BRIDE OF HANNIBAL
Gillian Anderson is the fellow psychiatrist joining Dr. Lector in unholy matrimony.
By William Bibbiani
Fangoria #343: July 14, 2015
Like most great ideas, the creation of Hannibal's Dr. Bedelia Du Maurier seems a rather obvious decision in retrospect. Since most therapists undergo therapy themselves, it only stood to reason that Dr. Hannibal Lecter - serial killer and cannibal though he is - might have one too. Clean, simple, unassailable logic. . .
No, no, it just won't do, because what kind of a person does a monster like Hannibal open up to, as much as he possibly can? The series has been addressing this question for over two seasons now, and the answers are - in true Hannibal fashion - not always comfortable. Like Hannibal, Dr. Du Maurier seems to get a little too close to her client, and by the end of season two, the walls of professional propriety had completely broken down. Off they went to Europe for Hannibal's third round, where they spend more than half of the season in a loveless marriage and a shared taste for the taboo.
Du Maurier is ruled by her emotions as much as everyone else in Hannibal, and yet, as she's one of the few recurring characters not found in Thomas Harris' original novels, audiences have little insight into the inner workings of her character. Fortunately, she's played by a formidable actress, Gillian Anderson, known to horror aficionados for her star-making role as analytical FBI agent Dana Scully on The X-Files and her recent leading turn in another acclaimed serial-killer series The Fall. We may not know much about Du Maurier, but as played in coy and yet somewhat somnambulant fashion by Anderson, we feel like we know as much as we're supposed to.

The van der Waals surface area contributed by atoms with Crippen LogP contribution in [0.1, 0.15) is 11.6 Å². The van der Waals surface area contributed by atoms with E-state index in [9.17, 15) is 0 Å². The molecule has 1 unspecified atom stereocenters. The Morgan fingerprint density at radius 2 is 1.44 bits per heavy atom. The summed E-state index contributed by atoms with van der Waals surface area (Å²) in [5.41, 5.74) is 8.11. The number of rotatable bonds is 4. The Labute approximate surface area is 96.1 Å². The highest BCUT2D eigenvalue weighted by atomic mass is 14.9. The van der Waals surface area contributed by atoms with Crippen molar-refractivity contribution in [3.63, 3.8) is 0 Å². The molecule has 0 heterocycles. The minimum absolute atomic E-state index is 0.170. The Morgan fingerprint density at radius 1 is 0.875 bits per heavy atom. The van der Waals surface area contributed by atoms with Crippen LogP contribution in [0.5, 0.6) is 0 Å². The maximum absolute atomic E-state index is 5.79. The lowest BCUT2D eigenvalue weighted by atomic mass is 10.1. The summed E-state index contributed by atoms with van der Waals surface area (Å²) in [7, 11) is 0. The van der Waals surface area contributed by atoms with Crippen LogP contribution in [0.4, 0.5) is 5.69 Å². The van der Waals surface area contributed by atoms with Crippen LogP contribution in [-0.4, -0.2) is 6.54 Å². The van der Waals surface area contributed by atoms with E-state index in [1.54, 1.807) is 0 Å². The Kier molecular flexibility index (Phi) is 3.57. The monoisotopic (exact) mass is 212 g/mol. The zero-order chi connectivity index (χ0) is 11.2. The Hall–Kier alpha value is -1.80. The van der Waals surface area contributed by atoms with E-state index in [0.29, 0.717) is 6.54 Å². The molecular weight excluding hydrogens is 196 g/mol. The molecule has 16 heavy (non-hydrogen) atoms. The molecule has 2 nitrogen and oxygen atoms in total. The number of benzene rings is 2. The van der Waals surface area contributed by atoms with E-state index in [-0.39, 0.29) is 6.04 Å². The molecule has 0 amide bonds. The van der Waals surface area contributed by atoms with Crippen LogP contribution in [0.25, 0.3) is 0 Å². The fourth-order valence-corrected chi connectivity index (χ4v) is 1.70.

FANGORIA spoke to Anderson about her Hannibal role during her break from the 2015 Dallas Comic Con, hot off the social-media curiosity aroused by Hannibal's #BrideOfHannibal hashtag and reeling from the exciting news that The X-Files will finally return to televison in January 2016.
FANGORIA: So how do you feel about this whole "Bride of Hannibal" business?
GILLIAN ANDERSON: [Laughs] I think it's great. I love the way Bryan [Fuller's] mind works, and he always comes up with the coolest, funniest ideas and creations. To be a part of one of those brainstorms is a pleasure and an honour. I don't tweet, myself. There's somebody who tweets for me when I've charitable ventures, etc., or if if I'm going to be on a talk show or something like that. I don't check Facebook either, so I'm not around and I never hear what happens when these things land, you know what I mean? So I don't know what its impact was or any of that, but being a part of the process and doing the shoot - all of us, together - is appreciated. I don't know; from your standpoint what have the fans been saying in terms of what they think it means, or the relevance? Do you have a sense of that?
FANGORIA: I have my own perspective, which is that it is twofold. One, I'm sensing a profound sense of jealousy. . .
GILLIAN ANDERSON: [Laughs]
FANGORIA: And two, it's got this Gothic melodramatic attitude. It seems to speak volumes about where Du Maurier is going in season three. Everyone's going, "Oh, man! Bride of Hannibal? She must be cray."
GILLIAN ANDERSON: Well, it's actually a brilliant. . .not to say a twist, but it was a wonderful brainstance to be standing in before entering the season, because a lot of stuff transpires that, true to course, makes you go "What?!" [Laughs]
FANGORIA: There's some wonderful stuff in those episodes. In fact, when I talked with Fuller about doing this interview, he said he couldn't believe you managed to make the following line work "Did you watch as the wild beast within him turned from the teat and entered the world?"
GILLIAN ANDERSON: [Laughs] I have to say there are a lot of those lines. That's not the only one that was a little bit challenging to make it work. That's hilarious.
FANGORIA: He did say you were torn between a couple of projects when you shot this season, and that you spend a lot of time on set napping.